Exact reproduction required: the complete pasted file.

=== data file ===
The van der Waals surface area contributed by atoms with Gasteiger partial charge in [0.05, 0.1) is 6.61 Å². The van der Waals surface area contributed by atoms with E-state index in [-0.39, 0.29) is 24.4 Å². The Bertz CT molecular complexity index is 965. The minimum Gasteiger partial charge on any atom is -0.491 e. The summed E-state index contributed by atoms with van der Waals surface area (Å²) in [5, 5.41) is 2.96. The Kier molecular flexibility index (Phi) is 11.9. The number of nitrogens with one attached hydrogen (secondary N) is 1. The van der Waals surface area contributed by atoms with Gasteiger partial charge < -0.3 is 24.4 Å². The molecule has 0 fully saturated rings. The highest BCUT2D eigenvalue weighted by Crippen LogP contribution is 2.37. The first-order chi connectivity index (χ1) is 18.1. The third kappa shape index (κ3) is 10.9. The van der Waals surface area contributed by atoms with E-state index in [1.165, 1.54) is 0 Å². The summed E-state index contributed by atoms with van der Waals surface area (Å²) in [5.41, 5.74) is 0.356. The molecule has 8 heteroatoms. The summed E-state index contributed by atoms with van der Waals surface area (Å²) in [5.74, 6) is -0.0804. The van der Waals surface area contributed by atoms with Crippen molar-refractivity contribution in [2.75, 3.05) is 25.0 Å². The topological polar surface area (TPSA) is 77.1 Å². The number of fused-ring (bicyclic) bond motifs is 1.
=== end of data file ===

The van der Waals surface area contributed by atoms with Gasteiger partial charge in [0.05, 0.1) is 6.61 Å². The van der Waals surface area contributed by atoms with E-state index in [-0.39, 0.29) is 24.4 Å². The Bertz CT molecular complexity index is 965. The minimum Gasteiger partial charge on any atom is -0.491 e. The summed E-state index contributed by atoms with van der Waals surface area (Å²) in [5, 5.41) is 2.96. The Kier molecular flexibility index (Phi) is 11.9. The number of nitrogens with one attached hydrogen (secondary N) is 1. The van der Waals surface area contributed by atoms with Gasteiger partial charge < -0.3 is 24.4 Å². The molecule has 0 fully saturated rings. The highest BCUT2D eigenvalue weighted by Crippen LogP contribution is 2.37. The first-order chi connectivity index (χ1) is 18.1. The third kappa shape index (κ3) is 10.9. The van der Waals surface area contributed by atoms with E-state index in [1.165, 1.54) is 0 Å². The summed E-state index contributed by atoms with van der Waals surface area (Å²) in [5.41, 5.74) is 0.356. The molecule has 8 heteroatoms. The summed E-state index contributed by atoms with van der Waals surface area (Å²) in [5.74, 6) is -0.0804. The van der Waals surface area contributed by atoms with Crippen molar-refractivity contribution in [2.75, 3.05) is 25.0 Å². The topological polar surface area (TPSA) is 77.1 Å². The number of fused-ring (bicyclic) bond motifs is 1.